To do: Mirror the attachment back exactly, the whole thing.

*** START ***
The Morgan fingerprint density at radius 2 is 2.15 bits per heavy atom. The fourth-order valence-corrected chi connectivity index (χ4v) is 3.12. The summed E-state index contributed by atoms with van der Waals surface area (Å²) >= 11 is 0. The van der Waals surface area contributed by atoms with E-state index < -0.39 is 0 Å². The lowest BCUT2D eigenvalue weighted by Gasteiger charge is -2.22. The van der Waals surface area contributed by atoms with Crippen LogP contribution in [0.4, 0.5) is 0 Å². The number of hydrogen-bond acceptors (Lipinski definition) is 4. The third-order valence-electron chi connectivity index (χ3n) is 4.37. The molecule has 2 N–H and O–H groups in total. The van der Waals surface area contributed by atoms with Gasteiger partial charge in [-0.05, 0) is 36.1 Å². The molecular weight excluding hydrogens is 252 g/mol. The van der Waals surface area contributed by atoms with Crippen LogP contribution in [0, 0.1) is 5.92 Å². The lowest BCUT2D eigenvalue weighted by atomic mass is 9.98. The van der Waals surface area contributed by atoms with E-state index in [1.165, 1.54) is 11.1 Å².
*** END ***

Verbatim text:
The Morgan fingerprint density at radius 2 is 2.15 bits per heavy atom. The fourth-order valence-corrected chi connectivity index (χ4v) is 3.12. The summed E-state index contributed by atoms with van der Waals surface area (Å²) >= 11 is 0. The van der Waals surface area contributed by atoms with E-state index < -0.39 is 0 Å². The lowest BCUT2D eigenvalue weighted by Gasteiger charge is -2.22. The van der Waals surface area contributed by atoms with Crippen LogP contribution in [0.4, 0.5) is 0 Å². The number of hydrogen-bond acceptors (Lipinski definition) is 4. The third-order valence-electron chi connectivity index (χ3n) is 4.37. The molecule has 2 N–H and O–H groups in total. The van der Waals surface area contributed by atoms with Gasteiger partial charge in [-0.05, 0) is 36.1 Å². The molecular weight excluding hydrogens is 252 g/mol. The van der Waals surface area contributed by atoms with Crippen LogP contribution in [0, 0.1) is 5.92 Å². The lowest BCUT2D eigenvalue weighted by atomic mass is 9.98. The van der Waals surface area contributed by atoms with E-state index in [1.165, 1.54) is 11.1 Å².